From finding the right influencers to defining a payment structure, here are the 7 key elements for implementing a successful influencer marketing strategy.
Marketing | Jul 16
Kevin Kononenko on June 27, 2018 • 19 minute read
Marie had both sales and digital marketing experience (rare!), and she had just been hired to run a B2B SaaS company’s first influencer marketing program.
She had two major challenges in front of her.
First, the company didn’t know which “influencers” were most valuable for them.
Sure, there were countless people claiming to be influencers on LinkedIn and Twitter, but a line in a Twitter bio doesn’t guarantee any influence over actual buying decisions.
To make matters more challenging, her company didn’t know what they could offer influencers in exchange for an endorsement. They were growing rapidly, but were still a scrappy startup team with a shoestring budget.
Our CEO, Pete Caputa, was one of the people that she wanted to connect with about joining their influencer program. But after a quick conversation with me, she realized that he would not be an influential name for their industry.
Back to square one.
She needed more than just a list of possible leads, she needed a full strategy that would take her from initial outreach to successful campaigns.
I realized that every marketer tasked with building an influencer program probably has similar issues. Even if they do have a hefty budget, how could they convince a B2B influencer to associate their carefully crafted brand with a new product?
So, I polled our audience of digital marketers to learn how they overcome these challenges.
I wanted to know what they did differently than all the other marketers that were trying to get the attention of powerful names in their industry.
I’ve organized our learnings into 4 stages of a campaign so you can see the path from beginning to end.
Before you even think about reaching out to “influencers”, you need to ensure that you have a niche to target. Your job will be even easier if you know about specific “micro niches” since you will be able to target influencers that others may not know about (or value).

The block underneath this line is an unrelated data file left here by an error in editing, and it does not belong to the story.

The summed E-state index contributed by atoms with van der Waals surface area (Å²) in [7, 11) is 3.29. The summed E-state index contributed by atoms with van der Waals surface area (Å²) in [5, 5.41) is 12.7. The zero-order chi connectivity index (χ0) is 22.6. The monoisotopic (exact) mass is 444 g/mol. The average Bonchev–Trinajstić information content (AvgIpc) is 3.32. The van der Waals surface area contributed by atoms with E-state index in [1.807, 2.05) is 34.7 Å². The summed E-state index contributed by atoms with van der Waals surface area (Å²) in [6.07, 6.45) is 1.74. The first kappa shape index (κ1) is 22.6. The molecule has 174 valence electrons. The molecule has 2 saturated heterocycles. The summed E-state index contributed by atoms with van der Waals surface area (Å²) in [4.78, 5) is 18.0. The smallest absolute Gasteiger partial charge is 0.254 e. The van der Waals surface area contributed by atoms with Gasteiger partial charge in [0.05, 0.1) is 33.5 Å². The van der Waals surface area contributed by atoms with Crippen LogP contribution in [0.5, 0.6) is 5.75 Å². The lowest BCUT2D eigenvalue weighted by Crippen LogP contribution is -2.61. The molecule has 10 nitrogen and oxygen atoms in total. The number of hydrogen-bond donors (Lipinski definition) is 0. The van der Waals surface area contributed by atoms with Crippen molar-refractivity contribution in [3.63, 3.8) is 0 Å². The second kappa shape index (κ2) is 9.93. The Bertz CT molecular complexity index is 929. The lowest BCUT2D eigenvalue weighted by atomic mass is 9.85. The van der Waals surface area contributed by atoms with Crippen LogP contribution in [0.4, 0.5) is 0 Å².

Also, this will impact the effectiveness of your pitch in the next step. Let’s say that you don’t have a great idea of your buyer persona. You then reach out to a few influencers, and never hear back. You could be confusing them by pitching a product or service that is not relevant to their audience. They will not want to cheapen their brand.
Or, even worse, they may say “yes”, and then you will be paying to reach the wrong customers.
One Tip: When identifying appropriate influencers in the B2B space, look beyond audience numbers. Always start with relevance, followed by resonance. Leave reach as the last criteria.
Often B2B subject matter experts are harder to find than B2C influencers. So look beyond the obvious places and platforms. Search instead inside technical forums and communities. Ask your employees and customers who they value as experts in the field.
Some of the most relevant subject matter experts will be those working within your client’s business. Identify these people regardless of department. Then work with them to nurture their own influence promoting that influence outside the organization.
This is not simply about the money for influencers. They have likely spent years of their lives on building an audience that trusts them. And, if an influencer has a big enough following, he or she will get pitched many times per week with new opportunities.
Most of these pitches will be cold email templates with little authenticity. They may state a well-known fact as an attempt to show personalization. And then they will include an offer for the influencer to promote their product.
Instead, you want to prove that you have done your research and have discovered that your product will actually make an influencer more helpful to their audience. In other words, not only will the influencer be compensated in some way, but he or she will also get more engagement from their audience in the future due to their valuable content.
One Tip: Try and include influencers in your content with a quote. We write mostly about healthcare on our blog and our articles can have a pretty narrow audience.